The Trump administration’s decision to close China’s consulate in Houston over concerns about spying is seen as a significant escalation in tensions between Washington and Beijing, but experts are divided over whether it marks a turning point in their fractious relationship.
For Evan Medeiros, Barack Obama’s former top Asia official, it represents the moment that competition between the two most powerful nations on earth tipped towards a new Cold War.
“This is a very, very serious accelerant and the Chinese absolutely will retaliate,” he said, citing the administration’s efforts to “package” its hardline response to Beijing.
But Jim Carafano, national security expert at The Heritage Foundation, a conservative think-tank, said the US was meeting China at its own level of aggression, and bringing it into line with behaviour America expected.
“This is about reciprocity,” he said. If the US failed to take action against China it would “look like a pancake”.
Repeating a Republican refrain that the Obama administration had let Beijing get away with a series of aggressions, Mr Carafano argued that comparison with the Cold War was “unhelpful”.
The US and China are at odds on a series of issues including trade, military ambitions, Hong Kong, treatment of Muslim Uighurs, responses to the coronavirus pandemic and accusations of intellectual and commercial espionage.
The US opens a new counter-espionage case against China every 10 hours, FBI director Christopher Wray said this month. This week, the US charged two Chinese citizens with attempting to steal trade secrets, including coronavirus research, from US firms over the course of a decade.
John Demers, assistant attorney-general, said in an interview with The Cipher Brief on Wednesday that the decision to close the consulate reflected not “so much one particular thing but a slow build-up of what we’ve been seeing over time”. The decision was taken to “disrupt” China rather than merely confront it, he added.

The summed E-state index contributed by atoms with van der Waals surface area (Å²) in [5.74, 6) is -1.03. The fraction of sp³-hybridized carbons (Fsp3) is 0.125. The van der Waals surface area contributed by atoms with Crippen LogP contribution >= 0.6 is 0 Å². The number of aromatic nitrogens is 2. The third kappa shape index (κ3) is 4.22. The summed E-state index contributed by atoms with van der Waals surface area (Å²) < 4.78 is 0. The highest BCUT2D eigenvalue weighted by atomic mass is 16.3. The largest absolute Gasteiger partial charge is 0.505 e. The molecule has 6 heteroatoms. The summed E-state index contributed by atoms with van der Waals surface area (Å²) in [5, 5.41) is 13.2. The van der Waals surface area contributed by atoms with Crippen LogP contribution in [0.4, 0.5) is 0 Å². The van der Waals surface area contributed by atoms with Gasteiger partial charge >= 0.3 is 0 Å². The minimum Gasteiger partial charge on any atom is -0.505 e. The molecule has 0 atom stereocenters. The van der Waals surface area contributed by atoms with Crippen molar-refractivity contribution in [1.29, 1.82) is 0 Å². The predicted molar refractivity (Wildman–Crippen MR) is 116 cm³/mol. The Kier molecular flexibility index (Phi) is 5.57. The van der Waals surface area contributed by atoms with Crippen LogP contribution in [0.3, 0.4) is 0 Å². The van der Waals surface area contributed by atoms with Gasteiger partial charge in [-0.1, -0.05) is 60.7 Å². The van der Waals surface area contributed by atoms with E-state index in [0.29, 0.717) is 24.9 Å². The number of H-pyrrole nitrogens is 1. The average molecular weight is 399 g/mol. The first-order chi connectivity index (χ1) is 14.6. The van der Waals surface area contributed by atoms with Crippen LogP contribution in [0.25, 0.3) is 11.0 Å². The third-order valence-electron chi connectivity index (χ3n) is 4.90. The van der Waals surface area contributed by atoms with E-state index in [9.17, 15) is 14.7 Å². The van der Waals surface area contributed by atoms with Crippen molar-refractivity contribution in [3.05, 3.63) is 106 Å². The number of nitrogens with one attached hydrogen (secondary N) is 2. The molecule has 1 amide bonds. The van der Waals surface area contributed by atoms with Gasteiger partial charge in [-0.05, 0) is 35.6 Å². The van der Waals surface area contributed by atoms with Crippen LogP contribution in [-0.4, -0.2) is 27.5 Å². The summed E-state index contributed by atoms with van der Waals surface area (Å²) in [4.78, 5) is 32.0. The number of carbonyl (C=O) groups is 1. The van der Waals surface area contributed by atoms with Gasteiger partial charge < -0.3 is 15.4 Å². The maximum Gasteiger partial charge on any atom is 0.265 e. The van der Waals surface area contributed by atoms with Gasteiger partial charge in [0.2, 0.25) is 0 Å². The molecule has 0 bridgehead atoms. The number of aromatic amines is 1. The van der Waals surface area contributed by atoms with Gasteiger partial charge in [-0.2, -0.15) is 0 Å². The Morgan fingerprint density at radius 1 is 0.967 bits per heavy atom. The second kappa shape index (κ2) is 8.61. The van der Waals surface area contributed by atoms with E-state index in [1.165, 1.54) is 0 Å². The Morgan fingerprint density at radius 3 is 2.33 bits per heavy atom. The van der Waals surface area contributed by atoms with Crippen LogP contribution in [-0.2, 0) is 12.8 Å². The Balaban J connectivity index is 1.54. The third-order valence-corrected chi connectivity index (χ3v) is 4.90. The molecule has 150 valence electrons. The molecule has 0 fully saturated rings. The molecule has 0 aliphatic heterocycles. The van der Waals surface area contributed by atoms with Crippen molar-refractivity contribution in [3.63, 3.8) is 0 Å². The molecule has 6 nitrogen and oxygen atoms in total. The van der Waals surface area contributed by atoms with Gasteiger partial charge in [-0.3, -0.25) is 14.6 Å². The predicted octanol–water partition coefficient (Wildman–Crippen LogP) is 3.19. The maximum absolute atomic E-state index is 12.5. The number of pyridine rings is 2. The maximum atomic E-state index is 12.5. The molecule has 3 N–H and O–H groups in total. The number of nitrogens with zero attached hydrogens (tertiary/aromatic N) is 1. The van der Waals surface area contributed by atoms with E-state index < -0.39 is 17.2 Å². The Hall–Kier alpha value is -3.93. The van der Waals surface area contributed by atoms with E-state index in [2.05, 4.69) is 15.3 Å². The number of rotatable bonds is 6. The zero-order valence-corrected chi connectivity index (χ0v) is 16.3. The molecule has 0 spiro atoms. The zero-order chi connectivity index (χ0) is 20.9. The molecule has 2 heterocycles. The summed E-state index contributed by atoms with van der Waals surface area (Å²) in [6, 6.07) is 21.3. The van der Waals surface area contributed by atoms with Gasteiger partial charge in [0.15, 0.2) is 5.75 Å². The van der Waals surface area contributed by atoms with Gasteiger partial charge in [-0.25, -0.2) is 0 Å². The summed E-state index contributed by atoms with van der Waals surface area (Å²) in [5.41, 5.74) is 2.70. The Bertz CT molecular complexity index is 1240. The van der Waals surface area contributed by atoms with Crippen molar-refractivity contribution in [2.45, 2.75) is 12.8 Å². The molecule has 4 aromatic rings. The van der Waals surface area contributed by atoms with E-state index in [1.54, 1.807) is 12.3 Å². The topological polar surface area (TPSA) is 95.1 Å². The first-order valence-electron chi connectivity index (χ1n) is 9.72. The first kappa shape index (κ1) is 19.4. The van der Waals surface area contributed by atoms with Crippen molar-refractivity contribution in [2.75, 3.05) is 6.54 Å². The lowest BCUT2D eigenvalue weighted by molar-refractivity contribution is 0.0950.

The Republican leader of the House foreign affairs committee, Michael McCaul, said he hoped the action would “deal a significant blow to the CCP’s spy network in the US and send a clear message that their widespread espionage campaigns will no longer go unchecked”.
While the administration has stopped short of calling China an enemy, it treats Beijing as the single greatest threat to democracy and free enterprise, casting the competition in ideological terms.
“[T]he United States must take decisive action to counter [China],” Steve Biegun, deputy US secretary of state, told a Senate hearing on Wednesday. He said China had failed to embrace the rules-based international order. “[T]he unfortunate trends we see in China make our actions all the more urgent.”
Mike Pompeo, the secretary of state, was due to give a wide-ranging speech on countering China on Thursday following his return from a visit to the UK and Denmark. On that trip, Mr Pompeo pushed US allies to take further action to squeeze Beijing’s geostrategic ambitions.
“President Trump has said enough; we’re not going to allow this to
continue to happen,” Mr Pompeo said on Wednesday of the decision to close the consulate.
The Trump administration has made clear since 2017 that China had become its priority in both its national security and defence strategy documents.
Donald Trump has in recent weeks dispensed with some of his earlier flattery of Chinese leader Xi Jinping. As Mr Trump approaches the November presidential election, he has also reverted to referring to coronavirus as “China virus”. Both parties are attempting to “out-tough” each other in their approach to China ahead of the polls, analysts said.
“The Chinese right now are in a bind because they’re trying to hedge their bets,” said Mr Medeiros. He added that Beijing would probably tread more carefully and avoid a “death spiral” before the US has elected its next president.
Bonnie Glaser, Asia expert at the Center for Strategic and International Studies, said that despite what she saw as another “major step in the downward spiral” in relations between the two countries, the conditions for Cold War were not yet there. This was because the US and China were operating without coalitions that might replicate the competing east versus west blocs of the Cold War.
“I believe most countries will try to avoid taking clear sides on all issues,” she said. “[But] more effective crisis management mechanisms are needed.”
Additional reporting by Kadhim Shubber in Washington